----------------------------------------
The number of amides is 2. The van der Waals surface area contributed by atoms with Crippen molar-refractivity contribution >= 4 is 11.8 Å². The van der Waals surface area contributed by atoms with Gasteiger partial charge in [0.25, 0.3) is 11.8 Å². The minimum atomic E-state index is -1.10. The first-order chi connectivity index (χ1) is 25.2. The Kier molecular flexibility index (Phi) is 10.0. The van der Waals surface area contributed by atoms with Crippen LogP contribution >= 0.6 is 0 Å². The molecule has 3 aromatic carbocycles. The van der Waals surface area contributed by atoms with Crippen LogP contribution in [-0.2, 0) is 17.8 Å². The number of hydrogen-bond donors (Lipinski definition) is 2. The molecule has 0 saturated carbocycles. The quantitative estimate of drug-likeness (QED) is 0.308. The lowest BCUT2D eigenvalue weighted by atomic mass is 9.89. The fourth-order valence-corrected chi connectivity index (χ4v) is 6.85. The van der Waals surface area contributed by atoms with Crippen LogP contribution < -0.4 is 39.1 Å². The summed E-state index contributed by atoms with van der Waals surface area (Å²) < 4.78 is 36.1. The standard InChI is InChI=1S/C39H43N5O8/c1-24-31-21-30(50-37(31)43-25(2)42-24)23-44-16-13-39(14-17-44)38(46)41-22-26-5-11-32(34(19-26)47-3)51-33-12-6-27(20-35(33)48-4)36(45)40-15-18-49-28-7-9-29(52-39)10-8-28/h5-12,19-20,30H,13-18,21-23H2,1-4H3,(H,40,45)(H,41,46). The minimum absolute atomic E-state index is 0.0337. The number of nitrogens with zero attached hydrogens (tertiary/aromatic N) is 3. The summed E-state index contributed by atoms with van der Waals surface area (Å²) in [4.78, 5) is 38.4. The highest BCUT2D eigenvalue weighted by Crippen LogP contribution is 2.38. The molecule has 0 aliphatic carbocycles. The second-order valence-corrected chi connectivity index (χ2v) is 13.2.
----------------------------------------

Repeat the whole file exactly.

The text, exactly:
The number of amides is 2. The van der Waals surface area contributed by atoms with Crippen molar-refractivity contribution >= 4 is 11.8 Å². The van der Waals surface area contributed by atoms with Gasteiger partial charge in [0.25, 0.3) is 11.8 Å². The minimum atomic E-state index is -1.10. The first-order chi connectivity index (χ1) is 25.2. The Kier molecular flexibility index (Phi) is 10.0. The van der Waals surface area contributed by atoms with Crippen LogP contribution >= 0.6 is 0 Å². The molecule has 3 aromatic carbocycles. The van der Waals surface area contributed by atoms with Crippen LogP contribution in [-0.2, 0) is 17.8 Å². The number of hydrogen-bond donors (Lipinski definition) is 2. The molecule has 0 saturated carbocycles. The quantitative estimate of drug-likeness (QED) is 0.308. The lowest BCUT2D eigenvalue weighted by atomic mass is 9.89. The fourth-order valence-corrected chi connectivity index (χ4v) is 6.85. The van der Waals surface area contributed by atoms with Crippen LogP contribution < -0.4 is 39.1 Å². The summed E-state index contributed by atoms with van der Waals surface area (Å²) < 4.78 is 36.1. The standard InChI is InChI=1S/C39H43N5O8/c1-24-31-21-30(50-37(31)43-25(2)42-24)23-44-16-13-39(14-17-44)38(46)41-22-26-5-11-32(34(19-26)47-3)51-33-12-6-27(20-35(33)48-4)36(45)40-15-18-49-28-7-9-29(52-39)10-8-28/h5-12,19-20,30H,13-18,21-23H2,1-4H3,(H,40,45)(H,41,46). The minimum absolute atomic E-state index is 0.0337. The number of nitrogens with zero attached hydrogens (tertiary/aromatic N) is 3. The summed E-state index contributed by atoms with van der Waals surface area (Å²) in [4.78, 5) is 38.4. The highest BCUT2D eigenvalue weighted by Crippen LogP contribution is 2.38. The molecule has 0 aliphatic carbocycles. The second-order valence-corrected chi connectivity index (χ2v) is 13.2.